The Rossland News is a member of the British Columbia Press Council, a self-regulatory body governing the province’s newspaper industry. The council considers complaints from the public about the conduct of member newspapers. Directors oversee the mediation of complaints, with input from both the newspaper and the complaint holder. If talking with the editor or publisher does not resolve your complaint about coverage or story treatment, you may contact the B.C. Press Council. Your written concern, with documentation, should be sent within 45 days to B.C. Press Council, 201 Selby St., Nanaimo, B.C. V9R 2R2. For information, phone 888-687-2213 or go to

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Rossland News Thursday, February 27, 2014


IN BRIEF Looking for a change The rural area outside of Rossland is looking to change its name. What is now know as Regional District of Kootenay Boundary (RDKB) Area B surrounding the Golden City is looking to change its name to the Electoral Area of Lower Columbia/ Old Glory. Local government name changes require amendments to the local government’s Letters Patent. Amendments to the Letters Patent occur through the issuance of an Order-in-Council (OIC) by the provincial government (Cabinet). The process includes engaging the people in the region in discussions about the potential changes, including notices regarding the proposed changes and collecting public input and feedback. People who wish to give feedback on the name change—in favour of it or against the change—can do so at http://intranet.rdkb. mobi/AboutUs/AreaBProposedNameChange. aspx. Area A outside of Trail and in the beaver Valley is not proposing a name change. Area C is looking to change to Electoral Area of Christina Lake, while Area D is proposing to become Electoral Area of Area D/Rural Grand Forks. Area E is looking for Electoral Area of West Boundary.

Taking it to the slopes The Canadian Cancer Society is teaming up with Rosslanders and Red Mountain Resort to present the second annual Slopes for Hope. Slopes for Hope is an “Everest-Style” ski-athon in which participants attempt to ski the vertical height of Mount Everest in one day at Red Mountain Resort. Participants can sign up as individuals or in teams and split the distance between team members to achieve their goal of skiing 29,092 feet in one day. There will be fun activities and entertainment at the base and on the mountain and amazing prizes to be won. According to the Canadian Cancer Society, about half of all cancers can be prevented. A way to reduce the risk of cancer is by living well which includes being active, eating well, and maintaining a healthy lifestyle. “Skiing and Snowboarding is a great way to stay active during the winter months, and that’s why we are so excited to be partnering with Red Mountain Resort on this event,” said Allison McCarthy, Annual Giving Coordinator for the Society. Participants are asked to fundraise prior to the event and thanks to the generosity of Red Mountain Resort, all participants who raise at least $100 per adult and $50 per youth will receive a half-price lift ticket for the day of the event and be eligible to win some great prizes. Funds raised through the event will help the Canadian Cancer Society fund excellence in cancer research, cancer prevention initiatives, and support services such as wig banks, lodges near treatment centres, Cancer Information Service, and Camp Goodtimes for children with cancer and their families. To learn more about what the Canadian Cancer Society does in your community and the services they provide please visit Slopes for Hope will be taking place at Red Mountain Resort on Sunday, March 16 from 8 a.m.-4 p.m. Visit to register and support Slopes for Hope Red Mountain. For more information or to register go to slopesforhope. ca or contact Allison McCarthy, Annual Giving Coordinator with the Canadian Cancer Society at 250-364-0403/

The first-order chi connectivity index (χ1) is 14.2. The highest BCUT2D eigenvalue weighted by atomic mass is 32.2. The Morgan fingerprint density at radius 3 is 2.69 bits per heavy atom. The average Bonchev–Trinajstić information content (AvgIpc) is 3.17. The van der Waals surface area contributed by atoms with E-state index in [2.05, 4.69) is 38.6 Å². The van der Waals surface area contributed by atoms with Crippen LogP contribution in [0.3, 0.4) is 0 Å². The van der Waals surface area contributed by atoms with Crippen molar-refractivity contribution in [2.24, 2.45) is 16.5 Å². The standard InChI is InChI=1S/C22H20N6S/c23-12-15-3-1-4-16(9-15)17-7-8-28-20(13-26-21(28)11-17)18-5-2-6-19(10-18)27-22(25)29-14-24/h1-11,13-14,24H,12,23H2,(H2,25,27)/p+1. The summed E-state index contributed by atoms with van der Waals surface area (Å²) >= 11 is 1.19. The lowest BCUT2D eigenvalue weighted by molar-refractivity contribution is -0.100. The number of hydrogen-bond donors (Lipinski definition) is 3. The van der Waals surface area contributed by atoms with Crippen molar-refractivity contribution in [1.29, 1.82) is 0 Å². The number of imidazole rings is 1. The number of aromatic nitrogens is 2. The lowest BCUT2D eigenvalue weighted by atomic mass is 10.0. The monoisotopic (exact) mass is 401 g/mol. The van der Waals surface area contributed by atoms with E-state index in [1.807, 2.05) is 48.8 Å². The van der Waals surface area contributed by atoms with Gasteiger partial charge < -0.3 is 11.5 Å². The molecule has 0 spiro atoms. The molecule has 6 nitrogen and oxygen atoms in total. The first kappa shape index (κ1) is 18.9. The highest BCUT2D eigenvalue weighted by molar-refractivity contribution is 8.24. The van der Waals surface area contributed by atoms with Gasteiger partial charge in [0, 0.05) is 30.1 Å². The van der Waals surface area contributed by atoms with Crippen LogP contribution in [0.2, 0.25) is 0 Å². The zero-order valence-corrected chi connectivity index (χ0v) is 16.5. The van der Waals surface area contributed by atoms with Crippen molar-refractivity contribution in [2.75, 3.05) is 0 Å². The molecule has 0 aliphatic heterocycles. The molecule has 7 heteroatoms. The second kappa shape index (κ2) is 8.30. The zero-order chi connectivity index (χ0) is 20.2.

InternatIonal Women’s Day

Search is on for fire dept. volunteers TimoThy Schafer

2nd Annual Contest 2014 4 Chances to Win $50 gift card to shop at your local grocery store!

In honour of International Women’s Day (Saturday March 8th), Women Creating Change is asking you about women in the Lower Columbia Region (Rossland, Warfield, Trail, Fruitvale, Montrose, Area A, and Area B). Simply answer the questions below, and mail to or drop it off at the Skills Centre or Trail FAIR. You can also access an online version at: All completed questionnaires submitted by March 3rd will be eligible to win the gift card. The answers to the survey will be published on Thursday, March 6th/Friday, March 7th. Please make sure to include your contact information:

Rossland News

NAME: __________________________________________